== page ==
In celebration of the new generation of actresses determined to leverage their fame for the greater good, Ben Toms' and Robbie Spencer’s fashion story, published in AnOther Magazine S/S17, featured young women from Rowan Blanchard to India Menuez; Sophie Kennedy Clark to Maddie Ziegler. Writer Jack Sunnucks spoke to each of these women on set, for a series of interviews running over two weeks exclusively on anothermag.com.
Born and raised in New York, India Salvor Menuez is an artist and actress. Her career thus far has taken on an enviable multidisciplinary quality, whether appearing in the Sundance hit White Girl, talking at MOMA about her performance art, or appearing in the Miu Miu campaign shot by Steven Meisel. Menuez is a central figure of a bi-coastal art scene, and enlists her friends into her work – be it performance, or making a booklet entitled YOUR BODY, YOUR CHOICE, AND KEEPING IT THAT WAY. She's currently working in L.A., where her acting career has taken a turn for the particularly busy of late, with appearances in Tom Ford’s Nocturnal Animals and the TV series I Love Dick.
Jack Sunnucks: Who’s your hero?
India Salvor Menuez: I don’t know how to believe in having a singular hero. I don’t think anyone really is a hero; I think that people do heroic things and that is something that I get excited about and inspired by. Right now, I feel like everyone who is protesting at Standing Rock is a hero. A kid at a school in the South who decides to come out in whatever way – that person is a hero. I think anyone can be a hero. Who is my hero? I don’t know, I just feel like I have so many.
JS: What about an on-screen hero?
ISM: Well, it’s funny, because now you mention it, I remember that actually I did have a hero as a kid – but it wasn’t an actor. There was a voice actor but it was an animated character: Nausicaä in Nausicaä of the Valley of the Wind, which is a Miyazaki film. It was also a graphic novel series that I read as a kid. She was my first real hero, because she broke the mould of what you would expect a princess to be. Beyond that, she was an environmentalist and a total radical, who had to shake up the whole world to stop them killing the planet. I thought she was really cool – and I still think is really cool.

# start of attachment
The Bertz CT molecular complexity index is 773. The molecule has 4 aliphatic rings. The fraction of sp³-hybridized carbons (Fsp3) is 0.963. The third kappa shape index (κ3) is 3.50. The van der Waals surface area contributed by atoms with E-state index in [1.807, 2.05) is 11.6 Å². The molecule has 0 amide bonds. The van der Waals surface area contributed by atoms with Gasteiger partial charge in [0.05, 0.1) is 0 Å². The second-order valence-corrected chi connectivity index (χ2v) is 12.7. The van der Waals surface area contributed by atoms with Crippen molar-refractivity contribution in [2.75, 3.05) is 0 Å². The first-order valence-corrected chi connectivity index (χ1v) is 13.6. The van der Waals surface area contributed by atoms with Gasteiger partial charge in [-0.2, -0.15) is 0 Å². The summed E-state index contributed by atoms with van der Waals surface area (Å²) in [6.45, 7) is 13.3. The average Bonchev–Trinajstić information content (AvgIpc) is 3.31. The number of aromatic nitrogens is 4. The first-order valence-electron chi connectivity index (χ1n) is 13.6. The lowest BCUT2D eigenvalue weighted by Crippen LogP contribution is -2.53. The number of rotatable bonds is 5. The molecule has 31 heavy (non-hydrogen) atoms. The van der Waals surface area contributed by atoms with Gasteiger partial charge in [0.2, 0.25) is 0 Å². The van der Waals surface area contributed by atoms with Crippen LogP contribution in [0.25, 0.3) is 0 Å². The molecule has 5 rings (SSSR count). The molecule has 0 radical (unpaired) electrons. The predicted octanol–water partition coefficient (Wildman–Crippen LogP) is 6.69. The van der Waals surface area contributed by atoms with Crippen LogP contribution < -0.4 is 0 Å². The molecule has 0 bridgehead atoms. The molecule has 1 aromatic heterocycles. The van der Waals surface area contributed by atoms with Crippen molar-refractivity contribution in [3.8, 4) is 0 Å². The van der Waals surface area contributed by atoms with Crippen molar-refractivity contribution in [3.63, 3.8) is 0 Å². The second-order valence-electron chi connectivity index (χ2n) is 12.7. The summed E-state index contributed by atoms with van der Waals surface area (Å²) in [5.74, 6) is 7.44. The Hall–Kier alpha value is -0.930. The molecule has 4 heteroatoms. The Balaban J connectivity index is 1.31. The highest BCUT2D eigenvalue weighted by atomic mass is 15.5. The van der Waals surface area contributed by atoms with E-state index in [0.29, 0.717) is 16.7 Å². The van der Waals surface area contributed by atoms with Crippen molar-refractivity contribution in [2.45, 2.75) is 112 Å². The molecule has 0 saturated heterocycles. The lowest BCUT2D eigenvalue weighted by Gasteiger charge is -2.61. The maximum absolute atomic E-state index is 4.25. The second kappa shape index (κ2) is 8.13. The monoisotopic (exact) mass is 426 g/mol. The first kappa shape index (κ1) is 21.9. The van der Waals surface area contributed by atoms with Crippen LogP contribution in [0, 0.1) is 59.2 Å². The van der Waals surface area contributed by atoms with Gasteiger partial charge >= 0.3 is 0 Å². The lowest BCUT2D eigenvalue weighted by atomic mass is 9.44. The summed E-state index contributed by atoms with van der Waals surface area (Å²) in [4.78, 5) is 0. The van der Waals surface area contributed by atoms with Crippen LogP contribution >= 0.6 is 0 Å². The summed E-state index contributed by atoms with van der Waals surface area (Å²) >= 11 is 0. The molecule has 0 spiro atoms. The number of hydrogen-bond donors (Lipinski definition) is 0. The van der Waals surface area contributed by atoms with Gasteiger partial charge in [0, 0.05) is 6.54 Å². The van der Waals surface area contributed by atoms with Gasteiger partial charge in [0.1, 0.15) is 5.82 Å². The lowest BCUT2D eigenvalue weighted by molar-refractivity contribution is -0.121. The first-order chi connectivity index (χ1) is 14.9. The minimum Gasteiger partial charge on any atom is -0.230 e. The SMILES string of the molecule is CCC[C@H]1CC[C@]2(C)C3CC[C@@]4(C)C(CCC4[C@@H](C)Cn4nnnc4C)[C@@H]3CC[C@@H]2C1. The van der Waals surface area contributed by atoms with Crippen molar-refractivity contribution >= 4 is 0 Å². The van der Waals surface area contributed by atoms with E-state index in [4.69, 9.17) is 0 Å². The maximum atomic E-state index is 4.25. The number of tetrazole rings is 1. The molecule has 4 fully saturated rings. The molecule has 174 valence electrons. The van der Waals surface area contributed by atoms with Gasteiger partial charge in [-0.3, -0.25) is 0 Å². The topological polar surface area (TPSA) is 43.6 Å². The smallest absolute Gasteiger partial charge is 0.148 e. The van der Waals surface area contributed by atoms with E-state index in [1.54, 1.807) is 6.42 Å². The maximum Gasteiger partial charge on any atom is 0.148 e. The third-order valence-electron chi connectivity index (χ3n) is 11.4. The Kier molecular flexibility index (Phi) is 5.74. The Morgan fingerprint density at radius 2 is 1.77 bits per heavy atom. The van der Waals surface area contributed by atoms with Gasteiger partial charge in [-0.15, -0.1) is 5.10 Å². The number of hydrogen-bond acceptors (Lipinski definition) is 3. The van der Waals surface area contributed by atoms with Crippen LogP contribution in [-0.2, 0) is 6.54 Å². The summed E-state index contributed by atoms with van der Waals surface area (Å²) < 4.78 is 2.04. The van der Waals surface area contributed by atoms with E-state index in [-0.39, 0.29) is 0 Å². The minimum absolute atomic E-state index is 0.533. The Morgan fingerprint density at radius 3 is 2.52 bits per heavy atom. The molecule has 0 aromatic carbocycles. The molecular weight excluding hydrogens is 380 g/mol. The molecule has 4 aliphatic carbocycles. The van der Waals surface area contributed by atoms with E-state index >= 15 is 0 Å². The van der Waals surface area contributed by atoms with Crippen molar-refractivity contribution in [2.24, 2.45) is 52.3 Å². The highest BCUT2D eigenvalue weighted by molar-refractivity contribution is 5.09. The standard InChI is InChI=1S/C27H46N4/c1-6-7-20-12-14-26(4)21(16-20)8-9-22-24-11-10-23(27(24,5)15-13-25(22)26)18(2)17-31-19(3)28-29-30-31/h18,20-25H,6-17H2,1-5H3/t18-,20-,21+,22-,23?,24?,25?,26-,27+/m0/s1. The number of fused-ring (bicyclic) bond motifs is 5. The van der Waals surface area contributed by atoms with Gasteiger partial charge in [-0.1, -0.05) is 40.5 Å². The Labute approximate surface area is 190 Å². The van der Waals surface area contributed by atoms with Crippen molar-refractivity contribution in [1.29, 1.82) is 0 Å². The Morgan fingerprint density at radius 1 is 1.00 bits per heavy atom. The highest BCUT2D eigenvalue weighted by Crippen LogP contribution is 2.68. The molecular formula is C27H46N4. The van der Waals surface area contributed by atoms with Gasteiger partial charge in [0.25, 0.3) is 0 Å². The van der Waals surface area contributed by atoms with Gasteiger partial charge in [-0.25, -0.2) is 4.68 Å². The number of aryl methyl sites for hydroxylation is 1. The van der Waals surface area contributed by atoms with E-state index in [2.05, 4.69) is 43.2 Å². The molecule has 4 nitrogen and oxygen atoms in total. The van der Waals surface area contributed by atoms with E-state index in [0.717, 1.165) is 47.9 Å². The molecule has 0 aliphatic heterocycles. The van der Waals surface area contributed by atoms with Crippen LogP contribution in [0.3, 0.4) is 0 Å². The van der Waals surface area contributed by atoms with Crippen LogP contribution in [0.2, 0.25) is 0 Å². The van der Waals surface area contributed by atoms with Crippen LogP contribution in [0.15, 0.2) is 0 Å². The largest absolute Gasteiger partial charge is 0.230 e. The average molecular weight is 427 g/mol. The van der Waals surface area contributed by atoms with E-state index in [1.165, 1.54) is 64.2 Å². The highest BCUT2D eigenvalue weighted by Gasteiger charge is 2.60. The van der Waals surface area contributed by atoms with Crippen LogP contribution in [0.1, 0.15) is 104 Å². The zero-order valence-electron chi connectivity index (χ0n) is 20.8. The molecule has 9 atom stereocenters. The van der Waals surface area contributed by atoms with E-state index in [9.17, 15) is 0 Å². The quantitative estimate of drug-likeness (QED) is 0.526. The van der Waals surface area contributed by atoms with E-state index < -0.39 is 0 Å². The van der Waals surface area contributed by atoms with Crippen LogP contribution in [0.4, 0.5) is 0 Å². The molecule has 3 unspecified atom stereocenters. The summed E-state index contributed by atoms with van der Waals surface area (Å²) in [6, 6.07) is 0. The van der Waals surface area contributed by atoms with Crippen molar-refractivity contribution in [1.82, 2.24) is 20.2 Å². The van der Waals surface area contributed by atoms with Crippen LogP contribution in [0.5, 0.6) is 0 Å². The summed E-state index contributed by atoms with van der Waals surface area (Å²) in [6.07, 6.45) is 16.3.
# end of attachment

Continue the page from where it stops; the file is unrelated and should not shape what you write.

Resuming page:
JS: What do you feel hopeful about for the next year and the future, after a particularly dismal 2016?
ISM: I think it’s a good thing that everything is all out on the table now. Even white supremacist, misogynistic, capitalist agendas are out in the open and subject to scrutiny. I think this whole scenario has forced good conversations, even though it’s all really scary.
“I don’t think anyone really is a hero, I think people do heroic things and that is something that I get excited about and inspired by” – India Salvor Menuez
JS: New York and California are obviously very free places – I was wondering what you might say to give hope to a young person who perhaps lives somewhere more conservative?
ISM: Don’t let yourself feel trapped. It’s such an easy feeling to have – to feel trapped in your context, trapped in your identity – but there is room to transcend that by connecting with others.
JS: What can individual people do to change things?
ISM: Each person’s activism is going to look different. It’s not worth feeling insecure about it, like “Oh, I’m just starting to do something about all of that dumb shit.” It’s a waste of energy to feel insecure about that!
Hair Marki Shkreli for Marki Hair Care; Make-up Samuel Paul at Forward Artists for Marc Jacobs Beauty; Set design Bryn Bowen at Streeters; Photographic assistants Vincent Perini, Geordy Pearson and Kaleb Marshall; Styling assistants Louise Ford, Johanna Burmester-Andersson, Bonnie Macleod and Sabrina Terlink; Hair assistant Kelly Oliphant.
These photographs originally appeared in AnOther Magazine S/S17.